I want you to know I hear you.
I was pretty unimpressed when you wouldn't let us get out of the bath last night. This is something I've always worried about, but somehow I still managed to be surprised when it finally happened. I guess because you'd been behaving so well lately, you'd lulled me into a false sense of security.
I was pretty angry with you, Body. As much as I try to be Zen about the all odd things you insist on doing, this time you really pissed me off. And truth be told I was a bit scared. Yes, we have things in place to make situations like this okay... but all of the possible solutions still required either pain or embarrassment, and I just didn't want to deal with that.
The thing is though, once it became clear we weren't going anywhere, and I made the plan to just top up the hot water and wait it out until you agreed to start working again, I realised this was your way of trying to make me listen. You don't have that many ways of communicating with me, do you Body? And so you tend to pick the ones that you know I'll take the most notice of - dropping my blood pressure so I have unplanned lie downs, making my limbs stop working properly so I have to stop moving, and of course our old friend Pain.
I know you think I don't listen, and sometimes you're right. I keep pushing you when you're telling me that you need to stop; that you need to rest. I haven't been doing that good a job of taking care of you lately, have I? I haven't been sleeping enough, or eating enough (though if you could ease up on the nausea a bit, that would help!) I've been making you do too many things, using up more spoons than we have, and I've been worrying and stressing out too much.
But I want you to know, I hear you.
We've been here before. At the start of the year, I didn't listen to you, and we ended up in a pretty bad state. I promise you, I've learned from that. You need to trust me, Body. Sometimes I am going to push you more than feels comfortable, but you need to trust that when I do I will have rest planned for you afterwards. Guess what, Body? We have the whole week off next week! And I'm going to do better on feeding you nourishing food, getting you to bed early, drinking enough water, remembering to take meds on time, and getting gentle exercise. I'll even give the relaxation stuff another crack too. In return, can you please just hang in there and not freak out?
Ultimately, I know that you are just trying to protect us with all your over-zealous immune-system activity. Your methods are pretty are pretty flawed, but I know that somewhere deep down it comes from a good place. So really, Body, we both want the same things. We just need to trust each other, and give each other a break sometimes.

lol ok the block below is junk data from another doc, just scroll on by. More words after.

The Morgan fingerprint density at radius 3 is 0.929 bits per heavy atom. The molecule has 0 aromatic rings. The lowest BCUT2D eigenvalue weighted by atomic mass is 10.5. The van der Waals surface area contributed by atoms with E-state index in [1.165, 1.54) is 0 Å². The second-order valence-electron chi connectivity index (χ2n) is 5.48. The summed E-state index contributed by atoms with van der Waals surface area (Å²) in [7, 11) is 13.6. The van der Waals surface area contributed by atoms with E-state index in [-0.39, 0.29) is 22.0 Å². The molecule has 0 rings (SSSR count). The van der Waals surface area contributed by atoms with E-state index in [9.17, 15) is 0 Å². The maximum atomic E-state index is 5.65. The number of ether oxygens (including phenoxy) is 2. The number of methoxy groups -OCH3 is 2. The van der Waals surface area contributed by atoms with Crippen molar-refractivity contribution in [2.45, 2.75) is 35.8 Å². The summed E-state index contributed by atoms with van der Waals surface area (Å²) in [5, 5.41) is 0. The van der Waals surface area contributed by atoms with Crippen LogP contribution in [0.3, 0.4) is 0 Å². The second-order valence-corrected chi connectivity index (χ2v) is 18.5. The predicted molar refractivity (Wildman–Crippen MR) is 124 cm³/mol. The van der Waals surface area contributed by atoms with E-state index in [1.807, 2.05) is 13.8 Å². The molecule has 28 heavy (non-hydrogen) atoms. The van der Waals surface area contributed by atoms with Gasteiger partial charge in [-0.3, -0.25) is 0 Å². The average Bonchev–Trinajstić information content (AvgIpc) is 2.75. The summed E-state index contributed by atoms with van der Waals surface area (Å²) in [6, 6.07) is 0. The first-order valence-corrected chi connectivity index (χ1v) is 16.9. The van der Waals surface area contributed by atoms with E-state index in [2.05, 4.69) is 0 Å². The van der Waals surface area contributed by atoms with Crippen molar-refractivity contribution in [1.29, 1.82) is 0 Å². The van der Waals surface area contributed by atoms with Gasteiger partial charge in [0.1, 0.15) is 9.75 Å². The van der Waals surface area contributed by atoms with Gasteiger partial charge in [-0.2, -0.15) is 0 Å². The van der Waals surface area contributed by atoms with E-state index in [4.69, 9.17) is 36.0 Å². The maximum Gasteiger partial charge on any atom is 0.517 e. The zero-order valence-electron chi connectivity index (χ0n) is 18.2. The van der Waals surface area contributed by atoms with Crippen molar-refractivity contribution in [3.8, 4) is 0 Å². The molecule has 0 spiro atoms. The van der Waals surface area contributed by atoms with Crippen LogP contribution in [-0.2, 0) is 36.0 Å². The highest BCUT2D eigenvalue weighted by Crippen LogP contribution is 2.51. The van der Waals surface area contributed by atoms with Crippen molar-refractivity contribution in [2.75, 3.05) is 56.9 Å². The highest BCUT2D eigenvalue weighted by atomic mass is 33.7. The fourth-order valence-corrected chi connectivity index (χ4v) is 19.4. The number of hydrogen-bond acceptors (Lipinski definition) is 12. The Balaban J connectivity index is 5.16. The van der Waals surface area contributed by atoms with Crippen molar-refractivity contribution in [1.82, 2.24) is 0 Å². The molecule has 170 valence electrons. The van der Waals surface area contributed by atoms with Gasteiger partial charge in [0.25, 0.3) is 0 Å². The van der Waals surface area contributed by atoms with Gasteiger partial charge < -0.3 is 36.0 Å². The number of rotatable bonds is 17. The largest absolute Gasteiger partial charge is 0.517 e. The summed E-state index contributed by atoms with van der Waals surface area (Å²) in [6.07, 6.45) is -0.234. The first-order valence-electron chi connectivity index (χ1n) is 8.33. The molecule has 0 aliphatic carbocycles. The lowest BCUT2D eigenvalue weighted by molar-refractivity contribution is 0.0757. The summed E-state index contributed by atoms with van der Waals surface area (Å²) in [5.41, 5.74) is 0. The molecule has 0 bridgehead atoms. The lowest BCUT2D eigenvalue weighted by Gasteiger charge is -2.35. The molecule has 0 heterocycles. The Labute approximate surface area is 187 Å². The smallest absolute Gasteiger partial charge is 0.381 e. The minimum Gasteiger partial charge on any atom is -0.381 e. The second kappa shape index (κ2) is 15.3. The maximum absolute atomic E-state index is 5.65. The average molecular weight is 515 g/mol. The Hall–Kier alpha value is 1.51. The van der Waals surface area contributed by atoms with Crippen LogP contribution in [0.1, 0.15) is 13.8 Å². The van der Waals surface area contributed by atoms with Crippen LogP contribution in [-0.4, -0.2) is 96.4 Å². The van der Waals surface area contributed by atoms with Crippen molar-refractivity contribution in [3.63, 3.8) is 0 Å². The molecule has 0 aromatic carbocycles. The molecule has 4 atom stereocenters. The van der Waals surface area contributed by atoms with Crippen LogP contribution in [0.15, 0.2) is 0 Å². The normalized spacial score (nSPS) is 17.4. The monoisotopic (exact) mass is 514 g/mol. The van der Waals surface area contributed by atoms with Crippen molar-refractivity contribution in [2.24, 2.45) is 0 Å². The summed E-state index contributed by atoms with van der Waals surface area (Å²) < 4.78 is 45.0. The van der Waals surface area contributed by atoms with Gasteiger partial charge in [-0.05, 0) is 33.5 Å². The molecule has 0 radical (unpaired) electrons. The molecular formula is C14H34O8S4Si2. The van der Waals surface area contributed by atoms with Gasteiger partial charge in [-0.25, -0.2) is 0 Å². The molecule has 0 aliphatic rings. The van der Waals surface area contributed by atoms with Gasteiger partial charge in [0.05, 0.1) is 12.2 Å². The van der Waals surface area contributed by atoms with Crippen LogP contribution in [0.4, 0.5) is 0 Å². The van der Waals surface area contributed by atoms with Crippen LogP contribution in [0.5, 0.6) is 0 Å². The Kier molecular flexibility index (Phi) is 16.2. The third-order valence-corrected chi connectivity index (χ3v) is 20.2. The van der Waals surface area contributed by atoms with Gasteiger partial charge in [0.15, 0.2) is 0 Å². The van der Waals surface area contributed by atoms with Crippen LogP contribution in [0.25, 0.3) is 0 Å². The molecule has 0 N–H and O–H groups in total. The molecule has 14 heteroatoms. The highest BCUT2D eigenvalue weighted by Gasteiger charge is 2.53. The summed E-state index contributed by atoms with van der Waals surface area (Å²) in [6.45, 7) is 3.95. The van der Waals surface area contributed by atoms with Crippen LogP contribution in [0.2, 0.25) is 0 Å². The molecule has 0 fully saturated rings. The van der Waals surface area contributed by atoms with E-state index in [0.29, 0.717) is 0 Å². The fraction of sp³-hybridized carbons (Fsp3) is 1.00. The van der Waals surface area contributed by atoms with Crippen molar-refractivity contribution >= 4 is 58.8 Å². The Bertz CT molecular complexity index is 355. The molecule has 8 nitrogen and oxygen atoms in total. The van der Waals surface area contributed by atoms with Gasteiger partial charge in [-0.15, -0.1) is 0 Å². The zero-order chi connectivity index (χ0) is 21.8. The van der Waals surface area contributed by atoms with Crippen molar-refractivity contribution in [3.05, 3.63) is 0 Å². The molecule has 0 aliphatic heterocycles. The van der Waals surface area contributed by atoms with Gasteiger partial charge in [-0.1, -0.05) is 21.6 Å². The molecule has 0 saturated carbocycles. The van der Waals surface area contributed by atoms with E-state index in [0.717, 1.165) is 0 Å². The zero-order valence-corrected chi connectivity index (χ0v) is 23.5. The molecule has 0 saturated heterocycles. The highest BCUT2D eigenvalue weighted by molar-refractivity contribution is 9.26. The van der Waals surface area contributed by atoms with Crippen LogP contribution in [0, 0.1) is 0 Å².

Lots of love,
P.S. Thanks for finally letting us get out of the bath without help. I really appreciate it xoxo
Little Miss Autoimmune
Tuesday, September 23, 2014
Thursday, September 11, 2014
|Molly Stick and Tilly hanging out|
I think these days I find it easier to accept the bad parts of my health than I do the good moments. I’ve never thought of myself as a particularly pessimistic person, but when things are good, I tend to assume it’s only temporary. I guess a lot of this is down to experience. For the last two years I’ve gotten really excited over the fact that my symptoms got so much better over winter, thinking that I was heading into remission, only to be disappointed when they worsened again in summer. This winter I’ve been the healthiest I’ve been in about 15 years, which has been fantastic, but there’s also been the nagging thought in the back of my mind that it’s all going to come crashing down as soon as the weather starts to get warmer. Perhaps it’s just the fact that I grew up with a very superstitious mother, but I always feel like if I start making plans, allowing myself to do more or changing things in my life to suit my good health, I’ll be tempting fate and the universe to go: “haha, just kidding, here’s a MASSIVE flare!”
But acceptance should go both ways. I should be able to accept things being good in this moment, without mitigating that with what I think they’re going to be like in the future. I should be able to do more, and enjoy life the way it is right now, without worrying that doing so is going to come at a cost.